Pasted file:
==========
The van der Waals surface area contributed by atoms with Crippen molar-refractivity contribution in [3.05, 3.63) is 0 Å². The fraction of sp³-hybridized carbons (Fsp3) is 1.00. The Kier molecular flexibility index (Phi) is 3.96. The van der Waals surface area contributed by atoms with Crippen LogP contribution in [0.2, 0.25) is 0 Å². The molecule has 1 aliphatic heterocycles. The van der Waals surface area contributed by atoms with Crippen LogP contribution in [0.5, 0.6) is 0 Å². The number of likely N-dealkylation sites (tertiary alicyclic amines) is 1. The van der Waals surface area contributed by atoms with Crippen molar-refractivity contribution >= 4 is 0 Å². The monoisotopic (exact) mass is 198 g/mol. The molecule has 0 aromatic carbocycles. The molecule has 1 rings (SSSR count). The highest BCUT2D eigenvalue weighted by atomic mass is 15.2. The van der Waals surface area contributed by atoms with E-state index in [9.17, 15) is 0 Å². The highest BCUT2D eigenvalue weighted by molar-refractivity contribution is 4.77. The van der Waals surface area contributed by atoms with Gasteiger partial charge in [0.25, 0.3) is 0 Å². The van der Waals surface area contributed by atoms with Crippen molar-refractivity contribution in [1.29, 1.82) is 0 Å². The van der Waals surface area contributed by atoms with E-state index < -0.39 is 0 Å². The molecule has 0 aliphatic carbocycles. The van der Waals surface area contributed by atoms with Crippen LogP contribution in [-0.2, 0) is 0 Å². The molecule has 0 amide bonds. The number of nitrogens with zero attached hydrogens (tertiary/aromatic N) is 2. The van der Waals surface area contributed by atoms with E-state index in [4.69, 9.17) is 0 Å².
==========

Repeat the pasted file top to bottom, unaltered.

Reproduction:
The van der Waals surface area contributed by atoms with Crippen molar-refractivity contribution in [3.05, 3.63) is 0 Å². The fraction of sp³-hybridized carbons (Fsp3) is 1.00. The Kier molecular flexibility index (Phi) is 3.96. The van der Waals surface area contributed by atoms with Crippen LogP contribution in [0.2, 0.25) is 0 Å². The molecule has 1 aliphatic heterocycles. The van der Waals surface area contributed by atoms with Crippen LogP contribution in [0.5, 0.6) is 0 Å². The number of likely N-dealkylation sites (tertiary alicyclic amines) is 1. The van der Waals surface area contributed by atoms with Crippen molar-refractivity contribution >= 4 is 0 Å². The monoisotopic (exact) mass is 198 g/mol. The molecule has 0 aromatic carbocycles. The molecule has 1 rings (SSSR count). The highest BCUT2D eigenvalue weighted by atomic mass is 15.2. The van der Waals surface area contributed by atoms with E-state index in [9.17, 15) is 0 Å². The highest BCUT2D eigenvalue weighted by molar-refractivity contribution is 4.77. The van der Waals surface area contributed by atoms with Gasteiger partial charge in [0.25, 0.3) is 0 Å². The van der Waals surface area contributed by atoms with Crippen molar-refractivity contribution in [1.29, 1.82) is 0 Å². The van der Waals surface area contributed by atoms with E-state index < -0.39 is 0 Å². The molecule has 0 aliphatic carbocycles. The van der Waals surface area contributed by atoms with Crippen LogP contribution in [-0.2, 0) is 0 Å². The molecule has 0 amide bonds. The number of nitrogens with zero attached hydrogens (tertiary/aromatic N) is 2. The van der Waals surface area contributed by atoms with E-state index in [4.69, 9.17) is 0 Å².